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Nicola Willis and Christopher Luxon (Image: Tina Tiller)
Nicola Willis and Christopher Luxon (Image: Tina Tiller)

PoliticsAugust 3, 2023

As Luxon’s popularity slumps, Nicola Willis could be National’s secret weapon

Nicola Willis and Christopher Luxon (Image: Tina Tiller)
Nicola Willis and Christopher Luxon (Image: Tina Tiller)

National’s deputy says it’s not her job to make Christopher Luxon more attractive to voters. Even so, she tells Stewart Sowman-Lund, the public is responding to what the leadership duo has to offer.

National’s leader is still struggling to convince the public he’s prime minister material, despite polling now consistently showing that his party will be in a position to form a government come October 14. But his deputy Nicola Willis says she’s not out to make Christopher Luxon more palatable to New Zealand voters, instead arguing the pair complement one another well.

Last night’s Newshub Reid Research poll had the National Party edging ahead on 36.6%, but support for Luxon as preferred prime minister slid further behind Chris Hipkins, down to 15.9% compared to the prime minister’s 24%. Luxon’s polling has consistently been lower than his party’s growing popularity with the public, as he finds himself unable to translate his party’s growing strength in the polls into personal support.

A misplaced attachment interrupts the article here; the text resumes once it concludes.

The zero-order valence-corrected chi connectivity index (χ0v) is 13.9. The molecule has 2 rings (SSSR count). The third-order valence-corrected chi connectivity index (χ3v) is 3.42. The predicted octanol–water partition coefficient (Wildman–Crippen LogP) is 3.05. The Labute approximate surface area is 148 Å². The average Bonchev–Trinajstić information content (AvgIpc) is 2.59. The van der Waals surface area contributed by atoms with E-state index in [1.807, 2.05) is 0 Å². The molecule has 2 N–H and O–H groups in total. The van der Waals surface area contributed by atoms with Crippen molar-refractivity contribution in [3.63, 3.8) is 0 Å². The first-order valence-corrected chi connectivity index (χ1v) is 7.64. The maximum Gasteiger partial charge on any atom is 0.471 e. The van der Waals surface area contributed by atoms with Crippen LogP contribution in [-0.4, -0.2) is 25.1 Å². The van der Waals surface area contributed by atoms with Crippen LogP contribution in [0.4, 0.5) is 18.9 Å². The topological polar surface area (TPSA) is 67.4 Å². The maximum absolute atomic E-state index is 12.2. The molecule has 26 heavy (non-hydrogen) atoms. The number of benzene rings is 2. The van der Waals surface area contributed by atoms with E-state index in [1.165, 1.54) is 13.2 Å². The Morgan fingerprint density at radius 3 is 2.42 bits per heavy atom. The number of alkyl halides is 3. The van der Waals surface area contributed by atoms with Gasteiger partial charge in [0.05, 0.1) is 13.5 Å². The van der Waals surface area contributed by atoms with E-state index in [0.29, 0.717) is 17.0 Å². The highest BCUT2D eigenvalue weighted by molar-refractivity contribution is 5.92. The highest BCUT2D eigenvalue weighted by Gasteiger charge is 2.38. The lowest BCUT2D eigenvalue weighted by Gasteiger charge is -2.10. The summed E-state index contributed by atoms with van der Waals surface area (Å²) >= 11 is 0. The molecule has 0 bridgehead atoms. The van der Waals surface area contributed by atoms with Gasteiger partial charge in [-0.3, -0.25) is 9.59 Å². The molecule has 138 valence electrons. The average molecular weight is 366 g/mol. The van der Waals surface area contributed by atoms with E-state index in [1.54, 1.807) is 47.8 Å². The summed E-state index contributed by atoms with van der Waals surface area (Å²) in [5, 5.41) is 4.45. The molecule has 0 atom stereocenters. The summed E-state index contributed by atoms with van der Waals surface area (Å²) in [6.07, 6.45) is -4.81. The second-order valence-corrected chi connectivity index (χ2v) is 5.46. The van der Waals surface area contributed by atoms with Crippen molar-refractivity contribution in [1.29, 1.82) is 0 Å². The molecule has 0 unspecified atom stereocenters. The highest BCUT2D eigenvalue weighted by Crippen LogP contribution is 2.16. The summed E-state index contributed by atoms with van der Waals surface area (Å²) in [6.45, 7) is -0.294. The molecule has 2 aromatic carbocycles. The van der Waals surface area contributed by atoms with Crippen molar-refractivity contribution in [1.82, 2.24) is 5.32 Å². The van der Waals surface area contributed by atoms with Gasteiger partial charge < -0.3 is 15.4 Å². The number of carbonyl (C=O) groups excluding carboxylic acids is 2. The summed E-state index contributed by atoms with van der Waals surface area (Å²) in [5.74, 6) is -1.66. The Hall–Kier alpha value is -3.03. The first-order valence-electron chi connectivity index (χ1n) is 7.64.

Enter Nicola Willis. There’s certainly no sign she’s gunning for the top job (though there was a brief rumour in May that she’d been rallying the business community to her side) and nor is she making any waves in the preferred prime minister polling. Instead, speaking to The Spinoff from her parliamentary office this week, Willis says she and Luxon together formed a strong pairing. 

“We… bring different strengths to the table and different backgrounds and different experiences. Quite obviously we are at different stages of life… and I think that gives me a different worldview on a day to day basis,” she says. “I think it is important to a lot of people to see that National contains within our tent a range of views on those issues and that we are able to represent them.”